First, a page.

Former Tokyo Metropolitan Assemblyman Tai Yamazaki was given a suspended 30-month prison term and fined 2.5 million yen Thursday for conspiring with a broker who overcharged for mediating low-interest loans for small businesses.
The Tokyo District Court found Yamazaki, 39, guilty of accepting a total of some 4.2 million yen from the broker, management consultant Yoshihiko Noutomi, 73, as a reward for using his influence as an assembly member to arrange the loans.
Yamazaki later used the money, which amounted to 2 percent of the loans extended, to cover his dining and entertainment expenses, according to the court.
Presiding Judge Masaaki Kawaguchi, who suspended the sentence for three years, said Yamazaki’s betrayal of the public’s trust in politicians was grave.
“There is a high likelihood that parties that (under regular circumstances) would have been deemed ineligible to receive the loans got the funding and later were unable to repay, leading to the use of public funds to make up for the shortfall,” the judge said.
During the trial, the former lawmaker owned up to the charges brought against him and apologized for his actions, saying they were “rash and irresponsible” for a politician.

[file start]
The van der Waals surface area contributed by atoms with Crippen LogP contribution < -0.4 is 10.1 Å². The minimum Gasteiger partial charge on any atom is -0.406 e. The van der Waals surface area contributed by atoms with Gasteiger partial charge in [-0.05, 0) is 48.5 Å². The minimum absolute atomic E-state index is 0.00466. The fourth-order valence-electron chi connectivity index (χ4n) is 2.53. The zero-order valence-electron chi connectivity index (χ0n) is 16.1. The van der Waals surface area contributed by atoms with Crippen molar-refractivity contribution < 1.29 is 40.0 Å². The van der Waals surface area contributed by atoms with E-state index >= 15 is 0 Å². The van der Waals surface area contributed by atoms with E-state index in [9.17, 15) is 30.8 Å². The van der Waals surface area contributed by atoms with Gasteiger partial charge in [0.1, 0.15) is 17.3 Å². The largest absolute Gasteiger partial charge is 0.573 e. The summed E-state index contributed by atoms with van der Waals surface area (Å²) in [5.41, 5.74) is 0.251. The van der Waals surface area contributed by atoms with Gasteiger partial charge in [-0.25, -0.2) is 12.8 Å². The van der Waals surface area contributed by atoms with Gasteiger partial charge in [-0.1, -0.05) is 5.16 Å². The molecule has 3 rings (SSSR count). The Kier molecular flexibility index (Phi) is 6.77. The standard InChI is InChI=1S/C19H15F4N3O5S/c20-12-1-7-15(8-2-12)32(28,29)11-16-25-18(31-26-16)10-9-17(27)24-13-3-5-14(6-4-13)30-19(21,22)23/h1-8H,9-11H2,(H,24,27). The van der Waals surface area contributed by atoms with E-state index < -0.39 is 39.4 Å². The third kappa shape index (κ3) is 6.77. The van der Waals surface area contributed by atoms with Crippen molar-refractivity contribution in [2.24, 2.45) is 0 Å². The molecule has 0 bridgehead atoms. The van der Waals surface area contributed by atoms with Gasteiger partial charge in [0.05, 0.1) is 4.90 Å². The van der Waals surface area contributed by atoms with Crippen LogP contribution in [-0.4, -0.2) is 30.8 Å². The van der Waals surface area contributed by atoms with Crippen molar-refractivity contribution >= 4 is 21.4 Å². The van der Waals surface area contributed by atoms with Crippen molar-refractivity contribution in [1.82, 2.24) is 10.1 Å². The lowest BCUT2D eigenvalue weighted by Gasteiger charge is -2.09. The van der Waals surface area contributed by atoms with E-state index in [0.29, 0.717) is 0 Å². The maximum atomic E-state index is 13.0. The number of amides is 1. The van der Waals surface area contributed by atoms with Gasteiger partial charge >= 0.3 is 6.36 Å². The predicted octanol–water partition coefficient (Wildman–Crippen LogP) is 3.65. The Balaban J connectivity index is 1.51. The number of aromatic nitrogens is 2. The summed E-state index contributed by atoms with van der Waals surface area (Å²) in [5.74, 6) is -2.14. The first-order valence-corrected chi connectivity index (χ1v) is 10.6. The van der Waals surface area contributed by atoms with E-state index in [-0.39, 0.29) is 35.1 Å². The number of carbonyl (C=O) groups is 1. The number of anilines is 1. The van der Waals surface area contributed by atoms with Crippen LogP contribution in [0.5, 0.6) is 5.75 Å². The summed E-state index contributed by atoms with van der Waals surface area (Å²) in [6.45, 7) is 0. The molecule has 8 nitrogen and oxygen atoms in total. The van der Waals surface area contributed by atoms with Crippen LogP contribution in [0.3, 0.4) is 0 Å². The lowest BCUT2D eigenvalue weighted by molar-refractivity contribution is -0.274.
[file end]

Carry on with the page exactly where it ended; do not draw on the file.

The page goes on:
According to Thursday’s ruling, Yamazaki conspired with his former secretary, Susumu Wada, 43, and Noutomi to arrange loans on nine occasions between September 1998 and May 1999. The commissions charged for arranging the loans exceeded the 5 percent legal limit. Wada has already been found guilty of similar charges.
Yamazaki told Credit Guarantee Corp. of Tokyo, an affiliate of the former Ministry of International Trade and Industry, to extend the loans requested by small businesses.
The Tokyo loan guarantee corporation is one of a number of agencies nationwide that offer guarantees to small firms under a special government program launched in 1998 to provide liquidity to businesses suffering from financial institutions’ stringent lending practices by offering guarantees for loans that do not have to be secured.
Yamazaki was arrested in November — the first time in 35 years that an incumbent Tokyo assembly member was arrested — and resigned as a legislator on Feb. 20.
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